ORIGINAL RESEARCH article
Sec. Exercise Physiology
Volume 9 - 2018 | https://doi.org/10.3389/fphys.2018.01719
Effects of an Eight-Week Superimposed Submaximal Dynamic Whole-Body Electromyostimulation Training on Strength and Power Parameters of the Leg Muscles: A Randomized Controlled Intervention Study
- Department of Intervention Research in Exercise Training, German Sport University Cologne, Cologne, Germany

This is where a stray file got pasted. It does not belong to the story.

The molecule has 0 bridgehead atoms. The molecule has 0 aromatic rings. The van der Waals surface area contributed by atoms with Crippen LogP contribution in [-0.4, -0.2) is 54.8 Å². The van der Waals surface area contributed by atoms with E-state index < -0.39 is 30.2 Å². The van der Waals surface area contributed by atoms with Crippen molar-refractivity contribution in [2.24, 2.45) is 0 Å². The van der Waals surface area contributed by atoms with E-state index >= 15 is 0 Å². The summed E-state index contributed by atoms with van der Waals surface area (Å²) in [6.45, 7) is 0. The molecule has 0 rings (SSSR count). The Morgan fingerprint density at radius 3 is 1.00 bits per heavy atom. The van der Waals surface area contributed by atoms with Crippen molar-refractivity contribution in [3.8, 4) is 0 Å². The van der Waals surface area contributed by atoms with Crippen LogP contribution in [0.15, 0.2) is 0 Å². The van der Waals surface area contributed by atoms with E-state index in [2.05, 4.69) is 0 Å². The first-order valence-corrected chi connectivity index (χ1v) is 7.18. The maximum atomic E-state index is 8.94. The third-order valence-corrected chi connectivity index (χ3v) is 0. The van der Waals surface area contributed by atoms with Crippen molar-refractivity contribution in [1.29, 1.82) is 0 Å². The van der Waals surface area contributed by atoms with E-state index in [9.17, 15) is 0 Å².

The purpose of this study was to assess the effects of dynamic superimposed submaximal whole-body electromyostimulation (WB-EMS) training on maximal strength and power parameters of the leg muscles compared with a similar dynamic training without WB-EMS. Eighteen male sport students were randomly assigned either to a WB-EMS intervention (INT; n = 9; age: 28.8 (SD: 3.0) years; body mass: 80.2 (6.6) kg; strength training experience: 4.6 (2.8) years) or a traditional strength training group (CON; n = 9; age: 22.8 (2.5) years; body mass: 77.6 (9.0) kg; strength training experience: 4.5 (2.9) years). Both training intervention programs were performed twice a week over a period of 8 weeks with the only difference that INT performed all dynamic exercises (e.g., split squats, glute-ham raises, jumps, and tappings) with superimposed WB-EMS. WB-EMS intensity was adjusted to 70% of the individual maximal tolerable pain to ensure dynamic movement. Before (PRE), after (POST) and 2 weeks after the intervention (FU), performance indices were assessed by maximal strength (Fmax) and maximal power (Pmax) testing on the leg extension (LE), leg curl (LC), and leg press (LP) machine as primary endpoints. Additionally, vertical and horizontal jumps and 30 m sprint tests were conducted as secondary endpoints at PRE, POST and FU testing. Significant time effects were observed for strength and power parameters on LE and LC (LE Fmax +5.0%; LC Pmax +13.5%). A significant time × group interaction effect was merely observed for Fmax on the LE where follow-up post hoc testing showed significantly higher improvements in the INT group from PRE to POST and PRE to FU (INT: +7.7%, p < 0.01; CON: +2.1%). These findings indicate that the combination of dynamic exercises and superimposed submaximal WB-EMS seems to be effective in order to improve leg strength and power. However, in young healthy adults the effects of superimposed WB-EMS were similar to the effects of dynamic resistance training without EMS, with the only exception of a significantly greater increase in leg extension Fmax in the WB-EMS group.